Don't Steal My Content


It may seem that the content on different sites just fell from the sky. But it didn't.

Creating quality content for a website is hard work. Just because it's easy to grab and put on your own site, doesn't make it right — or legal.

And that's why hardworking website owners who take copyright seriously display badges like the one above. It's important.

Even prolific bloggers generally spend at least an hour or two creating a short post. A photographer can spend days getting a great shot and weeks processing it. A feature article on a big website might take months of research and writing. Yet it takes only a couple of minutes to copy that article and put it up on your own website.

But that's stealing. Don't fool yourself!

Copyright used to be a complicated thing. For example, when the horror classic Night of the Living Dead was released in 1968, the film's distributors forgot to put a copyright notice on the prints. In those days, if you didn't claim copyright, your work was considered in the public domain. The producers lost millions of dollars as a result.

But all that has changed.

In 1988, the United States augmented its copyright law by joining the Berne Convention. So as of March 1, 1989, all original creations that can be copyrighted are copyrighted — automatically.

Generally, publishers will print a copyright notice like the one that you see at the bottom of this page. But it isn't necessary. As soon as a writer writes something or a photographer photographs something or any artist creates a new work, it is copyrighted.

Just because you don't know the work is copyrighted doesn't give you to right to steal the content!

To hammer home the point: the World Wide Web went public in 1993. That's four years after US law made everything automatically copyrighted. So if you find something that was created for the web, it is copyrighted unless the creator released the copyright.

Publishing it on your website is stealing.

Publishing it on your website is breaking the law.

If you are going to be publishing content on the internet, we highly recommend that you read, The Ultimate Guide to Copyright. It discusses important issues like Fair Use that does allow you to publish others' work — but only in a limited way. Learn what your rights are and how to avoid trampling the rights of others.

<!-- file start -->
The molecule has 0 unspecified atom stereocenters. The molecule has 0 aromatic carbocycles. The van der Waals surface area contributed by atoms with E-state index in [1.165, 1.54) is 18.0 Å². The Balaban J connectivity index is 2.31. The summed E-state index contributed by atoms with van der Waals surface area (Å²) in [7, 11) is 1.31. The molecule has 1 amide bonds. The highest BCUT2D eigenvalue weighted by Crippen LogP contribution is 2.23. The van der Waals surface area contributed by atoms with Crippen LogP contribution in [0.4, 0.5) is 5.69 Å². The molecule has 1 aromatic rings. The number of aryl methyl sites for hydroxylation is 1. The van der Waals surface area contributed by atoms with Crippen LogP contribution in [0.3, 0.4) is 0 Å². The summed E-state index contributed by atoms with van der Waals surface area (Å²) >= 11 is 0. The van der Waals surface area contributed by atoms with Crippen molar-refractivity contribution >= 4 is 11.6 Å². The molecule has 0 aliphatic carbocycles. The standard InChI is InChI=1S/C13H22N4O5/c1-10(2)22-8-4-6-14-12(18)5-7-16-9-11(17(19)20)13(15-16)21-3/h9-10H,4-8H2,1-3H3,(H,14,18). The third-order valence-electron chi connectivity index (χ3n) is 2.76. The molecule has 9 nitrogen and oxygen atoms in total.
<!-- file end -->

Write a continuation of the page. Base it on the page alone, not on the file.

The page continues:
It should be pretty clear that if you are going to run your own website (or publish a magazine or newletter or whatever), you've going to have to create or purchase your own content.

Now the shoe is on the other foot. Luckily, there are tools to stop thieves who take your stuff.

Stop Them Before They Steal

A lot of people steal content out of sheer ignorance. And a lot of other people steal content because they think the owner won't notice. That's why we've created three badges to remind site visitors that you own your own content and you take that ownership seriously.

You can just copy the embed code below whichever image you like and paste it onto your webpages. That will include a link to this page, which will make matters even more clear.

Don't Steal My Content
Don't Steal My Content
Don't Steal My Content

Photographs and Other Visual Works of Art

Photographs are probably the most common kind of content that is stolen on the internet. With tools like Google Images, it is trivial to spice up a website with beautiful photographs owned by others. Most people who do it don't even see it for the theft that it is. But for photographers, artists, and graphic designers who are trying to make a living, it is a different matter.

There are two primary tools to find out who's using your images:

  • TinEye: all you have to do is enter an image URL or upload an actual image, and TinEye will show you where else the image is being used.
  • Google Images: using Google Images is slightly more complicated. After going to the base page, click on the camera icon in the search bar. Then it acts pretty much the same as TinEye.


Writing is also commonly stolen. As with images, a lot of people just don't know any better. But that doesn't mean they don't need to be stopped. There are a lot of tools for finding word thieves. If you've written a particularly stylish sentence, you could probably just do a Google search of it (inside quotation marks). Unfortunately, much of our writing isn't that distinct; and often people steal far more than a sentence or phrase.

There are a lot of tools for checking plagiarism. This is partly because teachers now need to make sure their students' work is their own. But these tools work just as well to find people who are stealing your words:

  • Copyscape: this is a very easy-to-use tool where you simply enter the URL of your page and it provides duplicate content with the text that matches.
  • Dupli Checker: this is a simple tool that allows you to copy text into a box or upload a file for checking. It is limited to 1,000 words, however.
  • Plagium: has a free tool much like Dupli Checker, but also offers more thorough tools for a fee.
  • Small SEO Tools: this is similar to Dupli Checker, although it provides Google results of the offenders.

There are a number of other services — most of them are not free. But they can be worth the investment.

What to Do When You Are Ripped Off

When you find that someone has stolen your content, you have a lot of options. Often, it is just a matter of sending the offender an email and explaining that the content belongs to you. Sadly, a lot of people haven't read this page and just don't know any better. But you have a lot more options than that. Here is a list of articles and infographics that should help you:


Don't steal the content of hardworking writers, photographers, and other content creators. It's illegal and immoral. And now that you know that, you can get busy creating your own quality content. And if anyone steals from you, well, you now have the resources to find out about it and act on it.